27 August 2012

Guess Chance’s Breed and Win a Free Day of Daycare




Meet Chance.  Chance has been a regular daycare dog for many months.  His photogenic face has raised the same question many times.  “What breed is he?”

 

Chance’s people, Stacey and Dan, decided to answer that question and bought a Dog DNA test.  And Dan decided that it would be a great idea for a fundraiser for TAPS.  Since Chance was a rescue dog, why not use his DNA test results as an opportunity to raise money for other dogs in need.

So, starting in the next week, Play All Day will sponsor a contest/fundraiser to support TAPS.  Participants will be able to purchase guesses and the closest guess of Chance’s breed, will win one free day of daycare, dog treats, a dog toy, and a $10 Starbucks gift card (hey, Mom and Dad deserve a little something every now and then).  Guesses will sell for $2.00 each or 3 for $5.00.  Once Chance’s DNA results are in, the closest guess will win the prize package.

More details will follow in the Play All Day lobby and on our Facebook page.  Regardless of the DNA results, Chance is a great little fellow who brings a lot of joy to the people in his life and we don’t need DNA test results to know that.  Happy Guessing!

13 August 2012

Nicknames




What is your nickname? Did you have one as a child? Did it stick or did you get a new one in adulthood? Mine was “Ape” and luckily it did not survive Jr. High School.
I am not a big fan of nicknames for people. I prefer to call people by their proper name. But I must admit that I am ridiculous when it comes to dog nicknames. My poor dogs have to learn a whole litany of names, some related to their actual name and some not even remotely close. If you have ever seen the Saturday Night Live skit about Richard, the annoying office worker whose desk is near the copy machine, who hands out nicknames to those using the copy machine, this is not a bad example of my nickname giving prowess.
To me, my dogs’ nicknames are endearments. In Barbara Cohen and Louise Taylor’s book, “Dogs and Their Women”, Ana Hoel writes of the evolution of her dog Patrick’s nicknames. It goes like this; Patrick, Petrucchio, Trucchio, Truko, Truke Duke, Duke of Dogs, Duke, Duck, Duckie, Ducko, Doog, Doog Mahn, Doogalo, Woovalo, Wover, Woovie, Woovs, Wulfie, Wulf, Fulf, Fluff, Fluffie, Fluff Bucket, Flem Face, Farfell, Farflea Fleabone, Farflono, Farfleato, Flotty, Flots, Flowtron, Flottie, Aeroflot, Bowzer, Beasto, Beasty, Beastly, Sweet Beast, Sweetie Cheeks, Snuggle Bunny.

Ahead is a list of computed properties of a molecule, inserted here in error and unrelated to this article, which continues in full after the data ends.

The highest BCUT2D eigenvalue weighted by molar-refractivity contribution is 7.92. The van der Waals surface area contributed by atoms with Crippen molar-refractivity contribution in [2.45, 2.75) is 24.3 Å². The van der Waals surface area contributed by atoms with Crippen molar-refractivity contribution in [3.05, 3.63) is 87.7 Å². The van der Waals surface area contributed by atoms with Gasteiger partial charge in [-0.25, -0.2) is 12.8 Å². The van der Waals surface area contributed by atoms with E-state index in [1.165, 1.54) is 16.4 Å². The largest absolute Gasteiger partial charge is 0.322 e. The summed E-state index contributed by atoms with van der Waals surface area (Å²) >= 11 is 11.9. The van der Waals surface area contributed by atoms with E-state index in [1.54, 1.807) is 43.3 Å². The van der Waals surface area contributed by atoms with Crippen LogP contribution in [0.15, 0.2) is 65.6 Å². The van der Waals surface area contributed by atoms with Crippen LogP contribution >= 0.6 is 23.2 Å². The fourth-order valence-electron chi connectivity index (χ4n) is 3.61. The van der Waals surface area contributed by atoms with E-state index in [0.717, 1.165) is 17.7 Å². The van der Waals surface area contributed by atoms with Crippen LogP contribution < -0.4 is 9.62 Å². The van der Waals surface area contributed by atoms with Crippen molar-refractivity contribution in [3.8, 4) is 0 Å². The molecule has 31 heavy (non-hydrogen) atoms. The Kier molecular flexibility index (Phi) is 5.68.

To me, this is a beautiful example of how dogs are woven into the fabric of our everyday life and how our lives evolve together. Life events initiate a nickname and over time, it evolves into other life moments, with new manifestations of previous nicknames. Nicknames can be a product of our closeness and time spent together.

So, what are your favorite nicknames for your dogs? My Graham is a very serious fellow and he tolerates (just barely) my nicknames. They are Graham Cracker, Grammy, Gam, and Gramba Lamba. Sting has too many to list, but here are a few; Stinger, Sting Ray, Sting-a Ling, Ting Ting, Doodle Bug, Schnoodle Doodle Poodle Head, and Punkin Butt.

I’d love to hear the nicknames you have for your dogs. Please post them on our Facebook post regarding this blog. Let’s see how creative and silly we all are when it comes to our kiddos. Isn’t life with dogs fun?!

p.s. Use this link to enjoy the Rob Schneider skit I mentioned above. It will make you laugh.

http://www.nbc.com/saturday-night-live/video/copy-machine/1353535/

15 May 2012

The Greatest Gift I Have Given My Dogs




I consider myself very fortunate to live where I do. Our house and property sits next to 800 acres of wooded trails and open prairies. This little piece of paradise is called Farmdale Reservoir and its primary purpose is to protect East Peoria and surrounding communities from flooding. But that purpose aside, it is a big draw for mountain bikers, horse trail riders, trail runners, and hikers. And dogs are allowed off-leash as long as they are under verbal control. I spend a lot of time in Farmdale Park, most of it accompanied by my boys.